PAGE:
Posted By Sandra Ami
Lavish Lifestyles, planes, yachts, expensive cars, around the world trips, all at the expense of Children and Families, thanks to Child Protective Services, DHHS and YOUR Tax dollars and Non-Profit donations!
(Stick around for an up-coming post about
how Judges are profiting BIG, ordering Adoptions, Non-Profits cash in on Adoptions,
a CONFLICT OF INTEREST?)[Keep in mind, these issues need to be evaluated all over the nations. Abuses happen, and Children Suffer! Children in Orange County California are taken, at a very high rate of between 3000 and 5000 PER MONTH. This is to Justify the Budgeting; Justify lavish lifestyles? Thanks to Troy for sticking to this subject he has brought home 10’s of THOUSANDS of children in Los Angeles County ALONE by his reporting the truth! But this is STILL happening!]
Audits find parties, vacations, more
By Troy Anderson
Since 1998, county auditors have found more than $9 million in unallowable or questionable expenses by the private foster-care agencies that have contracts with Los Angeles County.
The audits revealed taxpayer funds were used to pay off Las Vegas gambling debts, call psychic hot lines and pay for jewelry, parties, lottery tickets, alcohol, vacations, antiques, artwork and even a cremation.
“They have abused both children and taxpayers,” said Jon Coupal, president of the Howard Jarvis Taxpayers Association. “Particularly in these tough economic times, the fact that money is being misspent this way is absolutely appalling. Local governments are screaming for more revenues, yet they are grossly misspending these funds, frittering away this money without any accountability at all.”
Supervisor Michael D. Antonovich said the county should be reimbursed for those misappropriated funds.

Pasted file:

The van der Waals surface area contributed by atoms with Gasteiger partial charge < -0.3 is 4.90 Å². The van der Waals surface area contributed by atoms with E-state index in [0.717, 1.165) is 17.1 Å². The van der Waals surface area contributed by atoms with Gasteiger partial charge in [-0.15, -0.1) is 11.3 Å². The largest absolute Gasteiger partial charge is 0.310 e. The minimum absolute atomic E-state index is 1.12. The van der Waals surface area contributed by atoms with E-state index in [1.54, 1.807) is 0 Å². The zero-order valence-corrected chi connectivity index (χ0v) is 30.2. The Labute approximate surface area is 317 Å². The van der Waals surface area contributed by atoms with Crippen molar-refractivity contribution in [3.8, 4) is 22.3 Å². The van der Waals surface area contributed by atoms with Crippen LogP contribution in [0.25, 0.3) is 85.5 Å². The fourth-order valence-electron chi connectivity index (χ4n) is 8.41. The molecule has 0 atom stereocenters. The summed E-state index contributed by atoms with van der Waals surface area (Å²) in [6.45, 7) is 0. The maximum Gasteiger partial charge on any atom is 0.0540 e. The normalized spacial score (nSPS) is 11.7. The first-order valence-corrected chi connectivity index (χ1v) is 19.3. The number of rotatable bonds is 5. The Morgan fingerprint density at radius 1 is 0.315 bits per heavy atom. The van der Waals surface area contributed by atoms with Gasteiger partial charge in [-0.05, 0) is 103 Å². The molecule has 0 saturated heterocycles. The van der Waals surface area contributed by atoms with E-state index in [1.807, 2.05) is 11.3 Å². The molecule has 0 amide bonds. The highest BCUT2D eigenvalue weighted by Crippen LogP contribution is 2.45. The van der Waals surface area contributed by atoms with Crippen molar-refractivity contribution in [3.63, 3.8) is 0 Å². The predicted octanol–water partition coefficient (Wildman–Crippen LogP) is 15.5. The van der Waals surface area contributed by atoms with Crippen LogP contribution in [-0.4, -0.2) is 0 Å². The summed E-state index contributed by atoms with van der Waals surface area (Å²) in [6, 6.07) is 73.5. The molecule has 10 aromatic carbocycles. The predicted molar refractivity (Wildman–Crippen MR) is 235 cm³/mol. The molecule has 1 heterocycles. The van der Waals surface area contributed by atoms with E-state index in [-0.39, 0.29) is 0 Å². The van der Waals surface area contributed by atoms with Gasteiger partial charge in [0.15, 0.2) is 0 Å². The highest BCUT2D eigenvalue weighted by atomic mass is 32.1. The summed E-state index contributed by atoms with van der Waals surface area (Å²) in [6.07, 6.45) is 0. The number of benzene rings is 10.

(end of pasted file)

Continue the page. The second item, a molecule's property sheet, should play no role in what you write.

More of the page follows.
“There is no excuse for using money intended for foster children to cremate one’s father-in-law or to use those funds at Victoria’s Secret,” he said.
Some of the executives of the private foster care agencies that oversee the children receive up to $310,000 a year in salaries and benefits, enjoy extravagant lifestyles and drive luxury cars provided to them at public expense, the county audits reveal.
Some directors of foster-family agencies and group homes drive around in head-turning vehicles Jaguars, a Land Rover, a Cadillac Escalade SUV, Mercedes and Lexus provided to them at public expense, according to the audits.
One official billed the taxpayers more than $12,000 for membership dues and a banquet party at the Beverly Hills Country Club.
“I think it suggests Los Angeles County is a national scandal,” said Richard Wexler, an author, former university professor and executive director of the National Coalition For Child Protection Reform in Alexandria, Va. “There are lots of troubled foster care systems in the United States. But Los Angeles County is always on people’s lists.”
Department of Children and Family Services Director David Sanders, who earns $175,000 a year and is among the nation’s highest-paid public child welfare agency directors, said taxpayer dollars should be spent ensuring the safety of children.